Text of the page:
Based on observations with the NASA/ESA Hubble Space Telescope, obtained at the Space Telescope Science Institute, which is operated by AURA, Inc., under NASA contract NAS 5-26555.
Reginald J. Dufour
Department of Space Physics & Astronomy, Rice University, Houston, TX 77005-1892 USA
Donald R. Garnett & Evan D. Skillman
Department of Astronomy, University of Minnesota, 116 Church St. SE, Minneapolis, MN 55455 USA
Gregory A. Shields
Department of Astronomy, University of Texas, Austin, TX 78712 USA
The dwarf irregular galaxy IZw18 has the lowest O/H abundance known among star-forming irregulars (e.g., Skillman & Kennicutt 1993, SK93). As such, it is an exceptionally important object for understanding galactic chemical evolution, star formation in very low metallicity (and presumably dust-free) gas, and determining the primordial helium abundance (Y). It is also relatively nearby, its radial velocity, V740 , suggests a distance of only 10 Mpc (assuming =75). Consequently, numerous observational and theoretical investigations of IZw18 have been made during the past two decades; some of the most recent include the deep ground-based imagery by Dufour & Hester (1990, DH90), a detailed theoretical discussion of possible scenarios for its star formation history by Kunth, Matteucci & Marconi (1995, KMM95), and characteristics of its brightest stars from HST planetary camera images by Hunter & Thronson (1995).
Figure: Deep combined images of IZw18: is a V+R+H image from our WF camera imagery of 1994 November showing the various diffuse systems to the NW of the main body, and is a closeup of the stars in the main body from the combination of our B+V+R PC images of 1995 March.
Three sets of observations of IZw18 were obtained with HST as part of the Cycle 4 General Observer Program GO-5434. In 1994 October, we obtained HST FOS spectroscopy of the NW HII region with the G190H and G570H gratings. In 1994 November, we obtained CR-SPLIT imagery of IZw18 and surrounding systems with WFPC2 through the F450W, F555W, F702W, F502N, & F658N filters. Finally, in 1995 March, we obtained additional WFPC2 imagery through the F439W, F555W, and F675W filters. The WFPC2 images were calibrated using the standard procedures and calibration data available at STScI at the time they were taken. The multiple images obtained in each filter were combined and cosmic rays removed by both automated cross-correlation techniques and inspection. The 1994 November imagery concentrated on deep exposures of the main body and diffuse objects to the NW in the wide-field camera frames (WF, 0 resolution), while the 1995 March imagery had the main body centered in the planetary camera (PC, 0 resolution) field. At an assumed distance of 10 Mpc for IZw18, our WFC imagery reached V28, corresponding to M-2 stars in the galaxy, with a spatial resolution of 0 corresponding to 5 pc spatial resolution.
The FOS spectroscopy were taken through one of the 0 square apertures centered on a position just ESE of the NW lobe star cluster of the main body of IZw18. Two gratings were used: G190H to cover the UV 1650--2300Å range in order to measure CIII] 1909Å and SiIII] 1883,92Å; and G570H to cover 4600--6800Å, where the prominent lines of H, [OIII], and H could be measured for exactly the same position. These FOS spectra were later reprocessed to use specific calibration data for the gratings and 0 square apertures, when it became available in late 1994.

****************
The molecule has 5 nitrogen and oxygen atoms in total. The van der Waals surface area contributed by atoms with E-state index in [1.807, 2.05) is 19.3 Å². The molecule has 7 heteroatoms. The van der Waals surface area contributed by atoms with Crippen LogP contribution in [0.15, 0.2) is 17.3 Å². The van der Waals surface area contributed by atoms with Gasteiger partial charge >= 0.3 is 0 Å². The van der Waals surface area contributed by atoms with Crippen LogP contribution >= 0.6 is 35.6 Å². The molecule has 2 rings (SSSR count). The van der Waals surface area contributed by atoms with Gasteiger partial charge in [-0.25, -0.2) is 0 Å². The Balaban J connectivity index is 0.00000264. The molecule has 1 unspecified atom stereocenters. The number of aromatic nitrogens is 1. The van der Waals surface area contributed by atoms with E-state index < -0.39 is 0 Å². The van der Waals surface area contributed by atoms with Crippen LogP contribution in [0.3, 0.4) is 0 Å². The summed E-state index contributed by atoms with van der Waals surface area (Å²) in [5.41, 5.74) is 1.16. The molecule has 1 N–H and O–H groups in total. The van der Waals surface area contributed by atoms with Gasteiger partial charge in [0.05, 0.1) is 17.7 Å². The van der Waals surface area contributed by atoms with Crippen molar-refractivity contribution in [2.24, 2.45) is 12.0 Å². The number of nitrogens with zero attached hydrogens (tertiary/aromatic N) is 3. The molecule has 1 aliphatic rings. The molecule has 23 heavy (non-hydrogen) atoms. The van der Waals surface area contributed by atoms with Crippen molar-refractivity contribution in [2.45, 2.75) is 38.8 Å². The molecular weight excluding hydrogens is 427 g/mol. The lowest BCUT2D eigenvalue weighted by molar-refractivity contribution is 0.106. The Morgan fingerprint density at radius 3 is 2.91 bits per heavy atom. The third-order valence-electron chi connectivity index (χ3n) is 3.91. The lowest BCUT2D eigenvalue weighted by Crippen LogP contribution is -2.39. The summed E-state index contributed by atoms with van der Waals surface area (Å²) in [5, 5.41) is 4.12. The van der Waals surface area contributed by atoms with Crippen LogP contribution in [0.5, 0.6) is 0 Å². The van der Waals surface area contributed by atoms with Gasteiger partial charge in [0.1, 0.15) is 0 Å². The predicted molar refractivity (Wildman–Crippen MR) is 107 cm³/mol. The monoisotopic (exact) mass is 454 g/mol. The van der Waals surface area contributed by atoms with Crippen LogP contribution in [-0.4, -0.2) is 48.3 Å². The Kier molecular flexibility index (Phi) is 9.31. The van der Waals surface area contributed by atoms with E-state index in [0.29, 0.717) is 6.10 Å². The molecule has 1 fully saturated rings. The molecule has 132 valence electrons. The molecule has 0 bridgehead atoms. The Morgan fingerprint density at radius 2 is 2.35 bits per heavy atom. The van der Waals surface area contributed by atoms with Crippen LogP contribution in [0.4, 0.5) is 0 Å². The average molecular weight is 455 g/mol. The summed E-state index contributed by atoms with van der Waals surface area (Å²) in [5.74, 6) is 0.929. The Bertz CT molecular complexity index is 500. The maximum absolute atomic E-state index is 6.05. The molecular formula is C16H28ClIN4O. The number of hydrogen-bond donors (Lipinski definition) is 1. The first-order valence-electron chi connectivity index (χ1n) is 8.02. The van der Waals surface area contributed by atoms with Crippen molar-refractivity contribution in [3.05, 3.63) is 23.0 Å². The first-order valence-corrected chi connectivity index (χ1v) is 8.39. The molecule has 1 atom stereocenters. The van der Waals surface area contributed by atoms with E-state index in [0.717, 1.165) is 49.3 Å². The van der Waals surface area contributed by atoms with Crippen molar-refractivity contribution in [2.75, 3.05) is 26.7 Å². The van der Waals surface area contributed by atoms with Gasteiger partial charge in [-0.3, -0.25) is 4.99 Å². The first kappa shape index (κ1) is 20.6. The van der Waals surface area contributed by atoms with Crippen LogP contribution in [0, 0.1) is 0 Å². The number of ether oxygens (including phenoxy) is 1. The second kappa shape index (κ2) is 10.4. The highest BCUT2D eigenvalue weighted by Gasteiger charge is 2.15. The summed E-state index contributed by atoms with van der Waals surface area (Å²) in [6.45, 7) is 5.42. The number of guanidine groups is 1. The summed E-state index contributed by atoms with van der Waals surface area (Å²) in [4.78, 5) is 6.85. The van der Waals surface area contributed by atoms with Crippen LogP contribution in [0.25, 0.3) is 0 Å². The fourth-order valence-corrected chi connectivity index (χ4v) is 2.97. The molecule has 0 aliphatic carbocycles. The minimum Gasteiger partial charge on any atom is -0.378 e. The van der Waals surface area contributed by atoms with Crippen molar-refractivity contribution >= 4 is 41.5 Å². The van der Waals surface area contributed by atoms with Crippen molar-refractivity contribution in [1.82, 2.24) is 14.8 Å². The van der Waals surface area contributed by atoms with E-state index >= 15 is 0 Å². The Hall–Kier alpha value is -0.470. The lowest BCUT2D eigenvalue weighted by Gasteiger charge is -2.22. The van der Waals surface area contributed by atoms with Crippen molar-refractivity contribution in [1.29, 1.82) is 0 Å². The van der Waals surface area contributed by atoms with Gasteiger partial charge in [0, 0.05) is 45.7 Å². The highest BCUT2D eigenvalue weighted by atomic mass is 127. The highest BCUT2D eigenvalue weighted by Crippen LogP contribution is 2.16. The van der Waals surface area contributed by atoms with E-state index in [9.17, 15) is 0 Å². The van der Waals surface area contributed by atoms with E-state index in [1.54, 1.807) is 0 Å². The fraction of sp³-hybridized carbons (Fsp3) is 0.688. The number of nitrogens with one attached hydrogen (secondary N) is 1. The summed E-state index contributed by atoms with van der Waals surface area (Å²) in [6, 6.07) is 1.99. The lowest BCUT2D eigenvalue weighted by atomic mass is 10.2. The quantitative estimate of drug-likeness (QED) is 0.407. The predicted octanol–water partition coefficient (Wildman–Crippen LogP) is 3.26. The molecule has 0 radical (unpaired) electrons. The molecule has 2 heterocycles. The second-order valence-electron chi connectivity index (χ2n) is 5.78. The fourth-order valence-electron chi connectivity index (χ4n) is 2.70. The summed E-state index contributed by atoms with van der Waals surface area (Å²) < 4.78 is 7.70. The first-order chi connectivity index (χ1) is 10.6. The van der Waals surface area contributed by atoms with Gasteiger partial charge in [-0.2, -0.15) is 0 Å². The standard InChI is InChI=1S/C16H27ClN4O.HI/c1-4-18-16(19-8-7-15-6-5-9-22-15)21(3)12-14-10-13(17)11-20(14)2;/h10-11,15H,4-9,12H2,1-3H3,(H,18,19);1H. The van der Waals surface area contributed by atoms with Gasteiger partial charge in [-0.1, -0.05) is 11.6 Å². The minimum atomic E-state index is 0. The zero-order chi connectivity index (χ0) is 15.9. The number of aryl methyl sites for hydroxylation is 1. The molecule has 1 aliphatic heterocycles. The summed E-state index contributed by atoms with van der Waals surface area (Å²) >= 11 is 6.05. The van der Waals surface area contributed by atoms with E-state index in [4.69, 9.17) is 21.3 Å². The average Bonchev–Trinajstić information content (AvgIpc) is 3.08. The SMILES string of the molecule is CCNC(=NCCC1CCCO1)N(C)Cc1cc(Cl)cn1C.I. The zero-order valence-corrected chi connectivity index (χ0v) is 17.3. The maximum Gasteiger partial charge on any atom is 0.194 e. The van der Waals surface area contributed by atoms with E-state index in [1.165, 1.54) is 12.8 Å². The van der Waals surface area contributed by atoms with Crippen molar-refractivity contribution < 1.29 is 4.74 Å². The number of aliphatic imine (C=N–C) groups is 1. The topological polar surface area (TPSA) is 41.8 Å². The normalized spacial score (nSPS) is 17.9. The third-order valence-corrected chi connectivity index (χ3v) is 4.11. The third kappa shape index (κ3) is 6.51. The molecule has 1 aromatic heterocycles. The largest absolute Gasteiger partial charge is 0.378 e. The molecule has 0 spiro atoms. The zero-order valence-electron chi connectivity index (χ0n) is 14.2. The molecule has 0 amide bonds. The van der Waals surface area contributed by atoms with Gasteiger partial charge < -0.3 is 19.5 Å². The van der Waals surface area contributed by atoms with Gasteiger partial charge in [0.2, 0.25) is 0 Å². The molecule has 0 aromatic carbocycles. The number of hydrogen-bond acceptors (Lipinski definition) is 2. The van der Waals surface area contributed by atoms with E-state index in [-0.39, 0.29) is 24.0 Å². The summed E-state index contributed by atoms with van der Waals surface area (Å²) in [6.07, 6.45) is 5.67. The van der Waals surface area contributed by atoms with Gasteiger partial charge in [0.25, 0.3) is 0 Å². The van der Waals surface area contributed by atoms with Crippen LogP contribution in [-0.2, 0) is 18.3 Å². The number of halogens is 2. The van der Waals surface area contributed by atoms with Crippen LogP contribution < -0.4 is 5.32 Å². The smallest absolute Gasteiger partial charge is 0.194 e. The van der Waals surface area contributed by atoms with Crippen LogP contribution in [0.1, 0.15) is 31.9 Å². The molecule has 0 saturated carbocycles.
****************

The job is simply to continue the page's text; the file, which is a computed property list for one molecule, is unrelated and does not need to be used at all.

Figure 1 gives two composite WFPC2 images of IZw18 from our data. The left frame is a deep (combined F555W+F702W+F658N) image covering an 80 wide (=3.9 kpc at a 10 Mpc distance) field with the bright main body at the lower left and the several nearby diffuse objects designated in DH90 identified. Only ``A'' (the main body) and ``C'' (an Im galaxy) showed resolution into stars. The right frame gives a closeup of the main body from the combined (F439W+F555W+F675W) PC images. Color PostScript and GIF versions of these (and other) images can be obtained by anonymous ftp from spacsun.rice.edu (18.104.22.168; ``cd pub/rjd/IZw18'' after login) and are very revealing in the structure they show, some of which we discuss below.
In the ground-based imagery papers of Davidson et al. (1989) and of DH90, attention was drawn to several diffuse objects in the vicinity of the main body of IZw18, particularly a line of systems along PA210. From the images in Figure 1, only diffuse object, ``C,'' is resolved into stars. All of the other diffuse objects in the field appear to be distant galaxies based on their appearance and colors (with the possible exception of ``G''). Information on these are tabulated in Table 1, where we have corrected the observed magnitudes and colors for foreground reddening, estimated to be A=0.25, E(B-V)=0.07, & E(V-R)=0.04, based on previous spectroscopy (SK93) of IZw18. Aside from its large size and resolution into stars, further evidence that galaxy C may be near the main body comes from the reanalysis of VLA HI observations by Skillman et al. (1995). They show that the HI cloud associated with IZw18 extends from the main body northwest to C. For the present discussion, we will assume that C is at the distance of IZw18, 10 Mpc.
Table 1: Positional & Photometric Properties of IZw18 and Nearby Diffuse Objects (corrected for foreground reddening).